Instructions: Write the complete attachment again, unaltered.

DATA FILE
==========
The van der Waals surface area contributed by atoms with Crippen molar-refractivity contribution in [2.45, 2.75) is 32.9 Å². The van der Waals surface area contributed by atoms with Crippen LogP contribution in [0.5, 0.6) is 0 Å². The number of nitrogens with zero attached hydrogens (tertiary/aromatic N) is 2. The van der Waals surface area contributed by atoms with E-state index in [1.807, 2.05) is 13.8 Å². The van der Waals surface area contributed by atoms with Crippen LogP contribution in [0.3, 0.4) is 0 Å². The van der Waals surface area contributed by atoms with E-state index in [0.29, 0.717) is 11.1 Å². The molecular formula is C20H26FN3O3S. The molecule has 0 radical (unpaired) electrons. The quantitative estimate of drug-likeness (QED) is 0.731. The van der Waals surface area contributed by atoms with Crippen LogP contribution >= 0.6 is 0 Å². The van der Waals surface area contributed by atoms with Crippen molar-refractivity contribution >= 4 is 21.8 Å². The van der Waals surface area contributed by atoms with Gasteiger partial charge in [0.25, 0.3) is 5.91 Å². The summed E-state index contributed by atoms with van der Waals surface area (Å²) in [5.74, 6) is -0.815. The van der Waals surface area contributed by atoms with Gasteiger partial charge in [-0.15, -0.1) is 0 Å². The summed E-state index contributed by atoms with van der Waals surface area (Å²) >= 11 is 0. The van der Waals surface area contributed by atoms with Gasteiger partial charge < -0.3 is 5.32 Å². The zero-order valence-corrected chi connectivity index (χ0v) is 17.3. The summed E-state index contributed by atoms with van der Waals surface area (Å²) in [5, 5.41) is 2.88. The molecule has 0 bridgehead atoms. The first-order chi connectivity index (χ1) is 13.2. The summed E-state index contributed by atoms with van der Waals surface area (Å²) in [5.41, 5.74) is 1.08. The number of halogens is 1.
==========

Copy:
The van der Waals surface area contributed by atoms with Crippen molar-refractivity contribution in [2.45, 2.75) is 32.9 Å². The van der Waals surface area contributed by atoms with Crippen LogP contribution in [0.5, 0.6) is 0 Å². The number of nitrogens with zero attached hydrogens (tertiary/aromatic N) is 2. The van der Waals surface area contributed by atoms with E-state index in [1.807, 2.05) is 13.8 Å². The van der Waals surface area contributed by atoms with Crippen LogP contribution in [0.3, 0.4) is 0 Å². The van der Waals surface area contributed by atoms with E-state index in [0.29, 0.717) is 11.1 Å². The molecular formula is C20H26FN3O3S. The molecule has 0 radical (unpaired) electrons. The quantitative estimate of drug-likeness (QED) is 0.731. The van der Waals surface area contributed by atoms with Crippen LogP contribution >= 0.6 is 0 Å². The van der Waals surface area contributed by atoms with Crippen molar-refractivity contribution >= 4 is 21.8 Å². The van der Waals surface area contributed by atoms with Gasteiger partial charge in [0.25, 0.3) is 5.91 Å². The summed E-state index contributed by atoms with van der Waals surface area (Å²) in [5.74, 6) is -0.815. The van der Waals surface area contributed by atoms with Gasteiger partial charge in [-0.15, -0.1) is 0 Å². The summed E-state index contributed by atoms with van der Waals surface area (Å²) >= 11 is 0. The van der Waals surface area contributed by atoms with Gasteiger partial charge < -0.3 is 5.32 Å². The zero-order valence-corrected chi connectivity index (χ0v) is 17.3. The summed E-state index contributed by atoms with van der Waals surface area (Å²) in [5, 5.41) is 2.88. The molecule has 0 bridgehead atoms. The first-order chi connectivity index (χ1) is 13.2. The summed E-state index contributed by atoms with van der Waals surface area (Å²) in [5.41, 5.74) is 1.08. The number of halogens is 1.